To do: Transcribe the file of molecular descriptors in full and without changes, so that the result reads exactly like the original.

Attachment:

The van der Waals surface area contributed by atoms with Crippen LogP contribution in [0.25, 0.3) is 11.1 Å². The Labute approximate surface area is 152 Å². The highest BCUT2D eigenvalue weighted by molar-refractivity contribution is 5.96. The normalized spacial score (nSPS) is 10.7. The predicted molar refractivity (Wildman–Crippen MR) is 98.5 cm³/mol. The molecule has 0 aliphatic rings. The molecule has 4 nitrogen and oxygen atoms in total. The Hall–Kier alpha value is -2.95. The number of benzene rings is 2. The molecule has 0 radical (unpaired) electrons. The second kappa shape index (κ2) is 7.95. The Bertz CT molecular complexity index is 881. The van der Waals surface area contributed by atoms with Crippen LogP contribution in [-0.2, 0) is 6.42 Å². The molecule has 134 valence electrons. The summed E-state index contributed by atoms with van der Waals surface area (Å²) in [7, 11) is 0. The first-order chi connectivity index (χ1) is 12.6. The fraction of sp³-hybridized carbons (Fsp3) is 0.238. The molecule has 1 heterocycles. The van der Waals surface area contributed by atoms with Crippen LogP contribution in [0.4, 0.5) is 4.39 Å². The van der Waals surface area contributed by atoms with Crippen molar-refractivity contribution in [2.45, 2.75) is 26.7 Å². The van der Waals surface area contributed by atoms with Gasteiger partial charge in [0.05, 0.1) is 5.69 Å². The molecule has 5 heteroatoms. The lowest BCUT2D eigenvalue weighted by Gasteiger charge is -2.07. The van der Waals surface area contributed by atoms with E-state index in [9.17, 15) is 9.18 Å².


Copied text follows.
The van der Waals surface area contributed by atoms with Crippen LogP contribution in [0.25, 0.3) is 11.1 Å². The Labute approximate surface area is 152 Å². The highest BCUT2D eigenvalue weighted by molar-refractivity contribution is 5.96. The normalized spacial score (nSPS) is 10.7. The predicted molar refractivity (Wildman–Crippen MR) is 98.5 cm³/mol. The molecule has 0 aliphatic rings. The molecule has 4 nitrogen and oxygen atoms in total. The Hall–Kier alpha value is -2.95. The number of benzene rings is 2. The molecule has 0 radical (unpaired) electrons. The second kappa shape index (κ2) is 7.95. The Bertz CT molecular complexity index is 881. The van der Waals surface area contributed by atoms with Crippen LogP contribution in [-0.2, 0) is 6.42 Å². The molecule has 134 valence electrons. The summed E-state index contributed by atoms with van der Waals surface area (Å²) in [7, 11) is 0. The first-order chi connectivity index (χ1) is 12.6. The fraction of sp³-hybridized carbons (Fsp3) is 0.238. The molecule has 1 heterocycles. The van der Waals surface area contributed by atoms with Crippen LogP contribution in [0.4, 0.5) is 4.39 Å². The van der Waals surface area contributed by atoms with Crippen molar-refractivity contribution in [2.45, 2.75) is 26.7 Å². The van der Waals surface area contributed by atoms with Gasteiger partial charge in [0.05, 0.1) is 5.69 Å². The molecule has 5 heteroatoms. The lowest BCUT2D eigenvalue weighted by Gasteiger charge is -2.07. The van der Waals surface area contributed by atoms with E-state index in [9.17, 15) is 9.18 Å².